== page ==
You Need to Walk Through Brokenness Before You Appreciate Grace By Seth Barnes

Young people these days are growing up in a world overflowing with opportunity and options. Even pain becomes optional. We find ways to numb it or avoid it. As Beth Moore says, “We’ve lost our tolerance for pain and given ourselves to whining.”

The irony is that the whining about pain delays the healing of pain. Only by going through the pain do we stop focusing on symptoms and begin addressing the root causes.

God’s intent is that we live free, but it comes at a price. As Paul counsels, “It is absolutely clear that God has called you to a free life. Just make sure that you don’t use this freedom as an excuse to do whatever you want to do and destroy your freedom.” Galatians 5:13

The world we’ve created is broken, so we need a journey into brokenness to recover reality. We need to exhaust our own resources and declare bankruptcy. We need to feel emptiness if we are ever to crave filling.

The only way we can ever abdicate control is if we see that a life based on control ends up in brokenness.

What is a parent who loves their child and only wants the best things in life for them to do? Probably the best thing we as parents can do is to allow them to journey to a place where they are bankrupt and in pain and fall at the feet of Jesus.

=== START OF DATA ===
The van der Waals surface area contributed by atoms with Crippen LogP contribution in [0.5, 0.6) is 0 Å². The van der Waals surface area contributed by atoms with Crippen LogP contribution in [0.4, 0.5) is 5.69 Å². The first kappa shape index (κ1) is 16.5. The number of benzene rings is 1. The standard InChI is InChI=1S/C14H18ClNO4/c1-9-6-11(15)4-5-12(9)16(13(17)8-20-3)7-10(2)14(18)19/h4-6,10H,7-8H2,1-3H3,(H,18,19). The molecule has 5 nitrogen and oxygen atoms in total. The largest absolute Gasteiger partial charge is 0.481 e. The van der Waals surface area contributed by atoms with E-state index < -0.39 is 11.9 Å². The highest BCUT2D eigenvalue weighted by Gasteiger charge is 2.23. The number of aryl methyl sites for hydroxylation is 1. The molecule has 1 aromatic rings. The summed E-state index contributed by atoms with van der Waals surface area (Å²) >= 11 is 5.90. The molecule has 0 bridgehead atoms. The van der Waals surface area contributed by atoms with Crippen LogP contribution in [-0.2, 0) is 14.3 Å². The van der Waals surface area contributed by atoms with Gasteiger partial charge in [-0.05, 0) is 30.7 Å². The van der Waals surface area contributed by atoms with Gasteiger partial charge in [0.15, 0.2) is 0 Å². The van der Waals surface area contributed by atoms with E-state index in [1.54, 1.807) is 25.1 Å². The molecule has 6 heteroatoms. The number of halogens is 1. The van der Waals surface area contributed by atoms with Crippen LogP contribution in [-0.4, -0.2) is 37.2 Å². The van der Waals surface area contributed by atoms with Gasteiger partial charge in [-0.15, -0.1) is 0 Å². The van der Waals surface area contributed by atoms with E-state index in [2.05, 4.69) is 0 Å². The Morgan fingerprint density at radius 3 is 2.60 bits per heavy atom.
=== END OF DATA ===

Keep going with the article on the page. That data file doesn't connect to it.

They grow up as members of the wealthiest generation in the history of the world, and of course they prefer to hang onto their options and resources until the last possible minute.

It’s a struggle as old as time. Read chapter 5 of Galatians—in it you can see that an entire church needs help with it. Anything else but bankruptcy will lead to religion. Any easy prayer besides the prayer of brokenness and desperation will lead to a side door of sin management.
We must walk with people into their brokenness before we offer the solution of grace. If we take shortcuts, then we just create religious people who want to know what else they have to do to please God.
It is easy to get distracted by the conversation around identity or the need for trust-building. Jesus didn’t waste much time in those conversations. All he wanted to know was if you were ready to sell out and follow him.
This article originally appeared here.
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